JOURNAL ARTICLE

Sexual dysfunction in middle-aged women: a multicenter Latin American study using the Female Sexual Function Index

Juan E Blümel, Peter Chedraui, German Baron, Emma Belzares, Ascanio Bencosme, Andres Calle, Maria T Espinoza, Daniel Flores, Humberto Izaguirre, Patricia Leon-Leon, Selva Lima, Edward Mezones-Holguin, Alvaro Monterrosa, Desire Mostajo, Daysi Navarro, Eliana Ojeda, William Onatra, Monique Royer, Edwin Soto, Soledad Vallejo, Konstantinos Tserotas et al.
Menopause: the Journal of the North American Menopause Society 2009, 16 (6): 1139-48
19458559

OBJECTIVE: The purpose of this study was to assess the prevalence of sexual dysfunction (SD) and associated risk factors among middle-aged Latin American women using one validated instrument.

METHODS: The Female Sexual Function Index (FSFI) was applied to 7,243 healthy women aged 40 to 59 years who were users of 19 healthcare systems from 11 Latin American countries. An itemized questionnaire containing personal and partner sociodemographic data was also filled out.

RESULTS: Mean +/- SD age of surveyed women was 49.0 +/- 5.7 years, with 11.6 years of schooling on average. There were 55.1% of women who were married, 46.8% who were postmenopausal, 14.1% who used hormonal therapy (HT), and 25.6% who were sexually inactive. Among those who were active (n = 5,391), the mean +/- SD total FSFI score was 25.2 +/- 5.9 and 56.8% of them presented SD (FSFI total score <or=26.55), with a prevalence varying from 21.0% to 98.5% depending on the center. Centers were grouped in terciles (according to mean +/- SD prevalence). The tercile with higher SD prevalence (86.4%) compared with that with lower SD prevalence (32.2%) had significantly older women (49.5 +/- 5.3 vs 48.0 +/- 5.6 y) with a higher rate of vaginal dryness (60.4% vs 40.8%) and older partners (53.0 +/- 6.9 vs 50.2 +/- 7.5 y). Similarly, there was a significantly higher rate of married (68.5% vs 63.1%), postmenopausal (49.7% vs 39.3%), and HT-using women (23% vs 9.2%). There were no differences in regard to their health perception, history of oophorectomy, rape, and partner SD rate (27% vs 26.2%). The total FSFI score was significantly lower in the tercile with higher SD prevalence (22.0 +/- 5.0 vs 27.5 +/- 5.4). Logistic regression analysis was used to determine the odds ratios (95% CIs) for the main risk factors associated with SD among those who were sexually active: bad lubrication, 3.86 (3.37-4.43); use of alternative menopausal therapies, 2.13 (1.60-2.84); partner SD, 1.89 (1.63-2.20); older women (>48 y), 1.84 (1.61-2.09); bladder problems, 1.47 (1.28-1.69); HT use, 1.39 (1.15-1.68); negative perception of female health status, 1.31 (1.05-1.64); and being married, 1.22 (1.07-1.40). Protective factors were higher educational level (women), partner faithfulness, and access to private healthcare.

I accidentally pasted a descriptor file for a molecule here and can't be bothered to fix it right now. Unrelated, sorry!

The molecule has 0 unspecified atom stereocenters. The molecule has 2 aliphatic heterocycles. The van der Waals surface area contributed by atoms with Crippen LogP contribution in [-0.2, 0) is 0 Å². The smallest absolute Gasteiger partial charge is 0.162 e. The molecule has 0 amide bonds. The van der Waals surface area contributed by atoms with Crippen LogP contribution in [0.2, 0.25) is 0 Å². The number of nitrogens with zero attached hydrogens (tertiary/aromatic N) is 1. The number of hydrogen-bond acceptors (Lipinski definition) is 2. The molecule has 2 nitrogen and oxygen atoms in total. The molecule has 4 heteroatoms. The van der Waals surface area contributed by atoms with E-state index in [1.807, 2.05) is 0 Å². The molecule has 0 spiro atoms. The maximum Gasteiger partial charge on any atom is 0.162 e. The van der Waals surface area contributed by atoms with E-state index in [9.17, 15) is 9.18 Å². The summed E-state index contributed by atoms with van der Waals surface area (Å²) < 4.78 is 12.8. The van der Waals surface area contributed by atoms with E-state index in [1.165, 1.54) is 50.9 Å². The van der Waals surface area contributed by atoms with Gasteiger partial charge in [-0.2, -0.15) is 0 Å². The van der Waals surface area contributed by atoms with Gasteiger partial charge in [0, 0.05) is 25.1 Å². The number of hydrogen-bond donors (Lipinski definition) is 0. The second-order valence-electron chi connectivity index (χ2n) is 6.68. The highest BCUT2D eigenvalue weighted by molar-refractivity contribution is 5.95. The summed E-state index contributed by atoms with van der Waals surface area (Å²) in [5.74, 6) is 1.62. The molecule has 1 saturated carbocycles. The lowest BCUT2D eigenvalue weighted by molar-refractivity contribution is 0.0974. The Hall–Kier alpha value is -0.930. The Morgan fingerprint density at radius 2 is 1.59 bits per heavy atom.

CONCLUSIONS: The prevalence of SD in this middle-aged Latin American series was found to be high, varying widely in different populations. A decrease in vaginal lubrication was the most important associated risk factor. Differences in the prevalence of risk factors among the studied groups, several of which are modifiable, could explain the variation of SD prevalence observed in this study.

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